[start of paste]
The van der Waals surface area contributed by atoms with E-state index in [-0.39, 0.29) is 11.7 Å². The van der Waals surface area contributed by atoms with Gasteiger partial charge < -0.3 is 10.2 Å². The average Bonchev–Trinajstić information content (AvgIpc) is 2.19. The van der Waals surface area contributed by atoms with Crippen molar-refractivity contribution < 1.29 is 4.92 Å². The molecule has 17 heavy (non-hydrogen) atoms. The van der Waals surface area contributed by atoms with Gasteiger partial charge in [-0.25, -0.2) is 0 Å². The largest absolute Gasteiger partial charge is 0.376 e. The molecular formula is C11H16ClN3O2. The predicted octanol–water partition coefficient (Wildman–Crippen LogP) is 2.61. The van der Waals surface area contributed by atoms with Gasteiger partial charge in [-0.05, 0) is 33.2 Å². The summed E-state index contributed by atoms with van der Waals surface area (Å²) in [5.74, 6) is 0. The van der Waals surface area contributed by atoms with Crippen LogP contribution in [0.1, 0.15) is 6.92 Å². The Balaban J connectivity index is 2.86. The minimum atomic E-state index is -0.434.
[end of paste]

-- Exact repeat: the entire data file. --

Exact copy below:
The van der Waals surface area contributed by atoms with E-state index in [-0.39, 0.29) is 11.7 Å². The van der Waals surface area contributed by atoms with Gasteiger partial charge < -0.3 is 10.2 Å². The average Bonchev–Trinajstić information content (AvgIpc) is 2.19. The van der Waals surface area contributed by atoms with Crippen molar-refractivity contribution < 1.29 is 4.92 Å². The molecule has 17 heavy (non-hydrogen) atoms. The van der Waals surface area contributed by atoms with Gasteiger partial charge in [-0.25, -0.2) is 0 Å². The largest absolute Gasteiger partial charge is 0.376 e. The molecular formula is C11H16ClN3O2. The predicted octanol–water partition coefficient (Wildman–Crippen LogP) is 2.61. The van der Waals surface area contributed by atoms with Gasteiger partial charge in [-0.05, 0) is 33.2 Å². The summed E-state index contributed by atoms with van der Waals surface area (Å²) in [5.74, 6) is 0. The van der Waals surface area contributed by atoms with Crippen LogP contribution in [0.1, 0.15) is 6.92 Å². The Balaban J connectivity index is 2.86. The minimum atomic E-state index is -0.434.